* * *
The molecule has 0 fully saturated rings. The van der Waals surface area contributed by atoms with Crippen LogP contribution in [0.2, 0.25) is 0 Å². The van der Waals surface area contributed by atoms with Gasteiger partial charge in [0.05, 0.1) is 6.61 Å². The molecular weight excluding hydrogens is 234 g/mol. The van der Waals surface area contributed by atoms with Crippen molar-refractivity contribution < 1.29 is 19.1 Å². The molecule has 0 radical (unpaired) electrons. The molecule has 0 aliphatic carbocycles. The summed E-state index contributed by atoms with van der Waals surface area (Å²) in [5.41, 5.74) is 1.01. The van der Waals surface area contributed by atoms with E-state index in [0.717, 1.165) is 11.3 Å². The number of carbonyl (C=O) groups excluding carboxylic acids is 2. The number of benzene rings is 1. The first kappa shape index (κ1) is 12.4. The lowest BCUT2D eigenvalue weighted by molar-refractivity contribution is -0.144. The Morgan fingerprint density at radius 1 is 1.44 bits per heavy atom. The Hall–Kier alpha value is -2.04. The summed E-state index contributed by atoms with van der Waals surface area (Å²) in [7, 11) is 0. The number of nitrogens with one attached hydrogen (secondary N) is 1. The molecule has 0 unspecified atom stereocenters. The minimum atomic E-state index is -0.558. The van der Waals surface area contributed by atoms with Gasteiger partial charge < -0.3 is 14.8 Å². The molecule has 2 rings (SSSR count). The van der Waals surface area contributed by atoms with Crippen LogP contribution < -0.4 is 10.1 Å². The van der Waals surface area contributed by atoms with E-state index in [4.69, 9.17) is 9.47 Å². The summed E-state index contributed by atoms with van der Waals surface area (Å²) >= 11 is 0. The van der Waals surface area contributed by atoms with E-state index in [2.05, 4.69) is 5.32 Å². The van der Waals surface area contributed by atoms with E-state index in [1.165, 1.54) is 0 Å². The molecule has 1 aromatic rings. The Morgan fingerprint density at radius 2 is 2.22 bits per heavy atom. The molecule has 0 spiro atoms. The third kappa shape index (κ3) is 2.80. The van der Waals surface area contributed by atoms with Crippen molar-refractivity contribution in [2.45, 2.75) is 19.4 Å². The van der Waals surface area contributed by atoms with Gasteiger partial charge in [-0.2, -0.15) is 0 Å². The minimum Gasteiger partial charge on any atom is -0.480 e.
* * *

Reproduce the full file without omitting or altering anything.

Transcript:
The molecule has 0 fully saturated rings. The van der Waals surface area contributed by atoms with Crippen LogP contribution in [0.2, 0.25) is 0 Å². The van der Waals surface area contributed by atoms with Gasteiger partial charge in [0.05, 0.1) is 6.61 Å². The molecular weight excluding hydrogens is 234 g/mol. The van der Waals surface area contributed by atoms with Crippen molar-refractivity contribution < 1.29 is 19.1 Å². The molecule has 0 radical (unpaired) electrons. The molecule has 0 aliphatic carbocycles. The summed E-state index contributed by atoms with van der Waals surface area (Å²) in [5.41, 5.74) is 1.01. The van der Waals surface area contributed by atoms with E-state index in [0.717, 1.165) is 11.3 Å². The number of carbonyl (C=O) groups excluding carboxylic acids is 2. The number of benzene rings is 1. The first kappa shape index (κ1) is 12.4. The lowest BCUT2D eigenvalue weighted by molar-refractivity contribution is -0.144. The Morgan fingerprint density at radius 1 is 1.44 bits per heavy atom. The Hall–Kier alpha value is -2.04. The summed E-state index contributed by atoms with van der Waals surface area (Å²) in [7, 11) is 0. The number of nitrogens with one attached hydrogen (secondary N) is 1. The molecule has 0 unspecified atom stereocenters. The minimum atomic E-state index is -0.558. The van der Waals surface area contributed by atoms with Gasteiger partial charge < -0.3 is 14.8 Å². The molecule has 2 rings (SSSR count). The van der Waals surface area contributed by atoms with Crippen LogP contribution < -0.4 is 10.1 Å². The van der Waals surface area contributed by atoms with E-state index in [4.69, 9.17) is 9.47 Å². The summed E-state index contributed by atoms with van der Waals surface area (Å²) >= 11 is 0. The van der Waals surface area contributed by atoms with E-state index in [2.05, 4.69) is 5.32 Å². The van der Waals surface area contributed by atoms with E-state index in [1.165, 1.54) is 0 Å². The molecule has 1 aromatic rings. The Morgan fingerprint density at radius 2 is 2.22 bits per heavy atom. The molecule has 0 spiro atoms. The third kappa shape index (κ3) is 2.80. The van der Waals surface area contributed by atoms with Crippen molar-refractivity contribution in [2.45, 2.75) is 19.4 Å². The van der Waals surface area contributed by atoms with Gasteiger partial charge in [-0.2, -0.15) is 0 Å². The minimum Gasteiger partial charge on any atom is -0.480 e.